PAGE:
Moxie's new Social Knowledgebase product helps teams access and preserve institutional knowledge

By Michael Carney , written on May 1, 2013

From The News Desk

A week after making its enterprise social collaboration software free to use, Moxie Software today launched its Social Knowledgebase application to combine collaboration with knowledge management. The underlying premise is that the most valuable information in any organizations is in the minds of its individual employees. That knowledge not only needs to be made available in real-time to the rest of the team, but also must be organized, documented, and preserved for the long-term.

Social Knowledgebase is a paid application that integrates Moxie’s Spaces social collaboration software and knowledge management applications to help enterprises tap into the collective knowledge of their employees. This can be especially useful for inter-department collaboration, or in cases of customer service. For example, using the platform, a low-level call center worker could access the collective knowledge of an enterprise’s engineering team to more quickly and accurately answer a customer’s questions.

Moxie allows companies to create departmental groups, as well as open and private forums, share documents, find experts, and create wikis. These tools are available on both the desktop Web and mobile. Rich search tools allows teams to pull in results from enterprise file systems, corporate blogs and websites, email, and a variety of other sources.

Once a piece of knowledge is crowdsourced from within the application, it can be promoted and recommended by other employees, and eventually published into the organization’s permanent knowledge bank. This process of moving from a social artifact to a certified piece of organizational knowledge can involve a customizable workflow that may include peer review, regulatory oversight, and eventually certification.

“Organizations analyzing big data are really after big knowledge – intelligence they can put to use making their enterprises more agile to efficiently serve customers by creating superlative customer experiences,” Moxie Software president and CEO Tom Kelly says.

Moxie Software currently has 600 global customers for its Spaces team collaboration and customer service platform, the majority of which are Fortune 1000 companies including Dell, Skype, Epson, Canon, and Nationwide Insurance. As these examples demonstrate, the company’s software is popular among by large B2C (business to consumer) companies with high volumes of customer interactions.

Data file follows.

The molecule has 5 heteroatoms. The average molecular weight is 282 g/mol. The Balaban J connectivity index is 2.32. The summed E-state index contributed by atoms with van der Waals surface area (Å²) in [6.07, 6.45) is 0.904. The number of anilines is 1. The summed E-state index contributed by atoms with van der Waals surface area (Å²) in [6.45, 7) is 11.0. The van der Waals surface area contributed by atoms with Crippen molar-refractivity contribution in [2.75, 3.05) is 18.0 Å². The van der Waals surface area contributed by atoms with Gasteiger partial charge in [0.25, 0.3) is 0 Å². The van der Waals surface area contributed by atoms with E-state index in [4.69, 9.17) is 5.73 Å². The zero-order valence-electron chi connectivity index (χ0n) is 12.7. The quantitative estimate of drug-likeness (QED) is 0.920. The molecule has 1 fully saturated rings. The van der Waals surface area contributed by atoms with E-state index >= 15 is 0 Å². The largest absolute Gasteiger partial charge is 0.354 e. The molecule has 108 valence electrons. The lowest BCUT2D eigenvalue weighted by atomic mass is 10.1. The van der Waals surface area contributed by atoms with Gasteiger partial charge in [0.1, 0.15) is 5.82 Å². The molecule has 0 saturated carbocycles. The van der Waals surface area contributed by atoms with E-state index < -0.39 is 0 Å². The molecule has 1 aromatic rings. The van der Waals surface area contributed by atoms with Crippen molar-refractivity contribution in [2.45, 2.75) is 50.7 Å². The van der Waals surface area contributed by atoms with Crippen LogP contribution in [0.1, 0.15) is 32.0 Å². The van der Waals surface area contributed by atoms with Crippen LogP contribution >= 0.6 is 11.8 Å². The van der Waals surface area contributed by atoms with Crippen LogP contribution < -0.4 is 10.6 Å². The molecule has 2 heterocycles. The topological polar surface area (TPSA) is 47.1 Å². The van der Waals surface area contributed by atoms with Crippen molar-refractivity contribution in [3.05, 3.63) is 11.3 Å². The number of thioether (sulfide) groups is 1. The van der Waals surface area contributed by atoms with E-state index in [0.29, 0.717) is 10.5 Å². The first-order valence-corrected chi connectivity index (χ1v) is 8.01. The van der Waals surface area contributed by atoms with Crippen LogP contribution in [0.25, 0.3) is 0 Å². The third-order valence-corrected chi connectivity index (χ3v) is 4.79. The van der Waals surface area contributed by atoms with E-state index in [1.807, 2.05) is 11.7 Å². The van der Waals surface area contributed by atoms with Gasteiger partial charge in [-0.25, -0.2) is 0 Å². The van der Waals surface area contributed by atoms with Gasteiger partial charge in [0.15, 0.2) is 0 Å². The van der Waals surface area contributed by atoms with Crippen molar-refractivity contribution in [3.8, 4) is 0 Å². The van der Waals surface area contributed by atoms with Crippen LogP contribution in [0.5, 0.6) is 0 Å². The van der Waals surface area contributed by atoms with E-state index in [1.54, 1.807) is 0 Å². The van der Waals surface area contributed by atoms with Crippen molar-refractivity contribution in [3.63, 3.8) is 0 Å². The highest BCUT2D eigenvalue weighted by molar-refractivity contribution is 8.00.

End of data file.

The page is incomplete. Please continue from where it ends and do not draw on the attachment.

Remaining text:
“[Social knowledge] is about sifting through this input [information created in social networking sites and discussion forums] to decide what is appropriate and applicable to your organization, and using that information as input in the development of product- and service-specific content,” Gartner research director Johan Jacobs wrote in a 2011 report.

Social Knowledgebase is available to organizations via a $3 per user, per month SaaS license. The launch of this paid product comes just one week after Kelly made Moxie’s popular Spaces platform free to use, explaining that communication software is quickly becoming commoditized and enterprises will only pay for that which they value.

Founded in 2007, Moxie Software is profitable with 200 employees between its Sunnyvale, California headquarters and Bellevue, Washington and Austin, Texas offices. The company raised a $10 million Series C round of financing from Oak Investment Partners and Foundation Capital in May 2009, but has not disclosed the details of its previous funding.

In the knowledge base category, Moxie competes with products from Oracle, SAP, Genesys, Avaya, LivePerson, InQuira, and RightNow, among other. Its Collaboration Spaces is most often competing with Jive, according to CEO Tom Kelly, rather than Yammer (Microsoft), Chatter (Salesforce), Tibbr, or other similar applications. Across these categories, Moxie is facing large, well-funded companies with substantial brand recognition. But despite this, the company stands out for its marrying of collaboration and knowledge base tools.

The company’s biggest challenge, admittedly so, is that it is well known for each of its tools individually, but not for the integration of its various platforms. For example, potential customer communication platform buyers know of Moxie Spaces, but in many cases do not realize that its enterprise social network and knowledge base products exist. Today’s new Social Knowledgebase integration is aimed squarely at changing this.

With customers demanding instant gratification from their interactions with corporations, the ability to quickly and efficiently access institutional knowledge becomes a need, not a want. Further, as generations of senior employees retire, and younger generations are less apt to stay with an company more than a few years, there is an increased need to capture and make available accumulated knowledge across an organization. Moxie aims to be the answer to both challenges.

[Image by Setsiri Silapasuwanchai]